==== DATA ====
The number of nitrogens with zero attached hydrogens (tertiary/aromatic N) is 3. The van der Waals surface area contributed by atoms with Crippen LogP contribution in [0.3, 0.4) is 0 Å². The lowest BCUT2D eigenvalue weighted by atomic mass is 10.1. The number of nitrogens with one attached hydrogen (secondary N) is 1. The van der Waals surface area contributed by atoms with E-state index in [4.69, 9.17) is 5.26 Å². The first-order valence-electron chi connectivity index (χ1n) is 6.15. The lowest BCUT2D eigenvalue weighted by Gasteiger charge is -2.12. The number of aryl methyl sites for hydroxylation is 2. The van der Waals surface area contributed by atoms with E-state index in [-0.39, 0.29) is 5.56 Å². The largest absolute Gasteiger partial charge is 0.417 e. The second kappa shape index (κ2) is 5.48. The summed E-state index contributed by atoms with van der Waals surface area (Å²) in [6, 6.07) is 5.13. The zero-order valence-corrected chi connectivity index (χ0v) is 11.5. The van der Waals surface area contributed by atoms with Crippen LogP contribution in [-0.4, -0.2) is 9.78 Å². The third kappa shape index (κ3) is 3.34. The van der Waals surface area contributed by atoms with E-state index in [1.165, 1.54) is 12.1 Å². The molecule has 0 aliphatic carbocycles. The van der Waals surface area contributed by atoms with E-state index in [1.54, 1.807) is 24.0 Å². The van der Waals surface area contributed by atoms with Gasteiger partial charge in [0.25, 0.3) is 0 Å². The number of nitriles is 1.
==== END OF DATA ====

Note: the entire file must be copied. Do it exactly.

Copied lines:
The number of nitrogens with zero attached hydrogens (tertiary/aromatic N) is 3. The van der Waals surface area contributed by atoms with Crippen LogP contribution in [0.3, 0.4) is 0 Å². The lowest BCUT2D eigenvalue weighted by atomic mass is 10.1. The number of nitrogens with one attached hydrogen (secondary N) is 1. The van der Waals surface area contributed by atoms with E-state index in [4.69, 9.17) is 5.26 Å². The first-order valence-electron chi connectivity index (χ1n) is 6.15. The lowest BCUT2D eigenvalue weighted by Gasteiger charge is -2.12. The number of aryl methyl sites for hydroxylation is 2. The van der Waals surface area contributed by atoms with E-state index in [-0.39, 0.29) is 5.56 Å². The largest absolute Gasteiger partial charge is 0.417 e. The second kappa shape index (κ2) is 5.48. The summed E-state index contributed by atoms with van der Waals surface area (Å²) in [6, 6.07) is 5.13. The zero-order valence-corrected chi connectivity index (χ0v) is 11.5. The van der Waals surface area contributed by atoms with Crippen LogP contribution in [-0.4, -0.2) is 9.78 Å². The third kappa shape index (κ3) is 3.34. The van der Waals surface area contributed by atoms with E-state index in [1.165, 1.54) is 12.1 Å². The molecule has 0 aliphatic carbocycles. The van der Waals surface area contributed by atoms with E-state index in [1.54, 1.807) is 24.0 Å². The van der Waals surface area contributed by atoms with Gasteiger partial charge in [0.25, 0.3) is 0 Å². The number of nitriles is 1.